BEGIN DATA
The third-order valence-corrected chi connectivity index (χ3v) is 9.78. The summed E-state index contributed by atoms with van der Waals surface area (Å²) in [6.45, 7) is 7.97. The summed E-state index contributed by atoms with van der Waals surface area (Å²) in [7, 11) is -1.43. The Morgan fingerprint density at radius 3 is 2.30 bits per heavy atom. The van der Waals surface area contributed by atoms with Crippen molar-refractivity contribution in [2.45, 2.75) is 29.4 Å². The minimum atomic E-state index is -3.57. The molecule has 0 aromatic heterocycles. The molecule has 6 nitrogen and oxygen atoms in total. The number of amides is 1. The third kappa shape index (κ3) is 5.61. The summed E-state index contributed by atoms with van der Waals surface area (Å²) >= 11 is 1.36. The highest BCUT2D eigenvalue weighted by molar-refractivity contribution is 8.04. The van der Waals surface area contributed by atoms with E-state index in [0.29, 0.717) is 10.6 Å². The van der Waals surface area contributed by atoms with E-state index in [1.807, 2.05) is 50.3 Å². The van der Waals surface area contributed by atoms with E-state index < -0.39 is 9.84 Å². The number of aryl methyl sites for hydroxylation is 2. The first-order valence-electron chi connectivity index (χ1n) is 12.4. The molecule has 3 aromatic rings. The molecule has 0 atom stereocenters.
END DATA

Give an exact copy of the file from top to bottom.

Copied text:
The third-order valence-corrected chi connectivity index (χ3v) is 9.78. The summed E-state index contributed by atoms with van der Waals surface area (Å²) in [6.45, 7) is 7.97. The summed E-state index contributed by atoms with van der Waals surface area (Å²) in [7, 11) is -1.43. The Morgan fingerprint density at radius 3 is 2.30 bits per heavy atom. The van der Waals surface area contributed by atoms with Crippen molar-refractivity contribution in [2.45, 2.75) is 29.4 Å². The minimum atomic E-state index is -3.57. The molecule has 0 aromatic heterocycles. The molecule has 6 nitrogen and oxygen atoms in total. The number of amides is 1. The third kappa shape index (κ3) is 5.61. The summed E-state index contributed by atoms with van der Waals surface area (Å²) >= 11 is 1.36. The highest BCUT2D eigenvalue weighted by molar-refractivity contribution is 8.04. The van der Waals surface area contributed by atoms with E-state index in [0.29, 0.717) is 10.6 Å². The van der Waals surface area contributed by atoms with E-state index in [1.807, 2.05) is 50.3 Å². The van der Waals surface area contributed by atoms with E-state index < -0.39 is 9.84 Å². The number of aryl methyl sites for hydroxylation is 2. The first-order valence-electron chi connectivity index (χ1n) is 12.4. The molecule has 3 aromatic rings. The molecule has 0 atom stereocenters.